03 April 2007


“Good is not good when better is expected”, said Thomas Fuller.

It is the curse of Heroes to rise up when the time demands. They became Heroes in the first place because they did so in uncompromising fashion when you were just a kid. They did it not once, but consistently over a period of time with unflinching integrity and panache. They made you feel proud. You related directly to their heart and the way they executed their skill with passion. They transported you into a whole new world, and made you notice the nuances.

And then, you grow older! Sometimes Wiser!

You see different people executing the same skill of your hero in a better fashion. But you still want your childhood heroes to rise up and match the rest you know from other parts of the world, so you can thump your chest to say “He is my childhood hero! I used to walk miles to see him display his skill! He was a part of my growing years!”

As you witness their current form, you realize, they have aged. Their perspectives have changed. Their execution leaves a lot to be desired. Their reflexes are not as sharp as they used to be. There are flashes of genius in their new avatar that reminds you of their peak, but then, it lacks consistency. It dawns on you that you were just trying to re-create nostalgia for a period of your own life that doesn’t exist anymore!

The failure and reaction to first round knockout in World cup cricket raises bigger questions about our inherent cultural deficiency, than the failure in a cricket game. It goes back to our resistance to change, in all walks of life. Lata Mangeshkar was singing until sixties. Azharuddin was forever the captain before being shown the door. Karunanidhi is still the chief minister and so was Jyoti Basu. It is the lack of breeding the next generation, worse, not wanting to let the next generation in which is the root cause of stagnant growth.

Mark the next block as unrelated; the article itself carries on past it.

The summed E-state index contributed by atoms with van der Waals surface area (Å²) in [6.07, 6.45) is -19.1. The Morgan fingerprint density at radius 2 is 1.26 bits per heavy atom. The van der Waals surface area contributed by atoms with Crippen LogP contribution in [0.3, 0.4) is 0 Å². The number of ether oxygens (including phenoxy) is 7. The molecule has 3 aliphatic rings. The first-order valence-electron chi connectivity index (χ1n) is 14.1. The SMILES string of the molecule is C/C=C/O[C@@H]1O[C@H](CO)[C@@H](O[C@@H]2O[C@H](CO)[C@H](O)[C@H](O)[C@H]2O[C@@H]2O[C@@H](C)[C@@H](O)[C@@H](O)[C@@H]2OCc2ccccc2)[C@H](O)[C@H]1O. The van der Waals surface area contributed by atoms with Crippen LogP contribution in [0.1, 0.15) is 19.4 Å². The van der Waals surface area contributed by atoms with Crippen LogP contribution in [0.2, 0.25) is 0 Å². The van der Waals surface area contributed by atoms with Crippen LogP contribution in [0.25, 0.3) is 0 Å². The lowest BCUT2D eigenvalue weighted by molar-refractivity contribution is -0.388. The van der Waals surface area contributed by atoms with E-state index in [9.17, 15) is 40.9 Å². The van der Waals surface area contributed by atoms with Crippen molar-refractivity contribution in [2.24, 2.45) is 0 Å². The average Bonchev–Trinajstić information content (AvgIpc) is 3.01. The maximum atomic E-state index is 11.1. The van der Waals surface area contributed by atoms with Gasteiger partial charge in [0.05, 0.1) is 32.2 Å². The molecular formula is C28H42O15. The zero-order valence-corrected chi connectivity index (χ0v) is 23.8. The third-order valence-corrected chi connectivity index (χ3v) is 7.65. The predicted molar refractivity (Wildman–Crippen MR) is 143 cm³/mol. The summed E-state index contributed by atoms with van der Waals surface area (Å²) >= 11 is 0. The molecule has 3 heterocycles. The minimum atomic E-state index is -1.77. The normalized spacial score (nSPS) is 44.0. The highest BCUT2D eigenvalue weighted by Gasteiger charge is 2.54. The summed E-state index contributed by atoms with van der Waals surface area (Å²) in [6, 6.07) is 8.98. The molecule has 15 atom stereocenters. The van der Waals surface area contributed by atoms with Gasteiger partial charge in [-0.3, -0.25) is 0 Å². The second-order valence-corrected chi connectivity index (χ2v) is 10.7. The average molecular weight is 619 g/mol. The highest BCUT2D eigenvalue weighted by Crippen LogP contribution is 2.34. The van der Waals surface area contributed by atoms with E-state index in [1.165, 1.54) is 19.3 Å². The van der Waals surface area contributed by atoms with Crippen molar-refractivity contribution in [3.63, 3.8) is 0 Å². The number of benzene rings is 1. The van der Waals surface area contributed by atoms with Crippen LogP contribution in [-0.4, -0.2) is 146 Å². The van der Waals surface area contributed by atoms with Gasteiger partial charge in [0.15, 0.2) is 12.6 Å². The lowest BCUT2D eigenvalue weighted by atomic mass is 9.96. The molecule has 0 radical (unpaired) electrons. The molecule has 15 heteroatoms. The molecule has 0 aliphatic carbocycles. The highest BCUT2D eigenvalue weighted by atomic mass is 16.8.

It showcases how tolerant we are towards performers who were once good but not anymore. We hope that Shah Rukh can act with same energy as in “DDLJ”. We wait in anticipation that Tendulkar will be playing the “Desert Storm” innings against Australia again. We pray for another “Nayagan” from Manirathnam. Every time they disappoint us with their performance, inconsistency, and lack of skill, we lack the most important quality to accept reality- Candor. The simple ability to, “tell as it is”. To be honest. To encourage dialogue. To accept responsibility.

Maybe we can blame the 24hr news network or worse, multitude of 24hr television stations who are forced to feed the public with sensationalism. But, when you throw the 4th estate also into it, we end up being not only hypocritical society but hype-o-critical. Hype the news. Be vociferous in your criticism but do not commit the sin of “telling as it is” because that would make people be reasonable.

Candor has never been a part of our culture. We have been raised with the notion of not raising our voice in front of elders. As students, we have been asked to sit quietly instead of pestering with questions in classes. Deep down, the message is hammered into our psyche that, if you question, you disrespect. If you speak your mind then you are committing the sin of offending someone. More so, if we offend our past heroes, for their present performance.

Unless we change this basic paradigm, we will remain in mediocrity for years to come. The real journey to be a civilized nation begins only when we take responsibility and accept the truth. By denial, by elevating personalities and performances where it doesn’t exist, we fool ourselves in the long run. If we don't learn soon, we, as a nation will be forever living in delusions of grandeur, vacillating between adulation and mob-behaviour.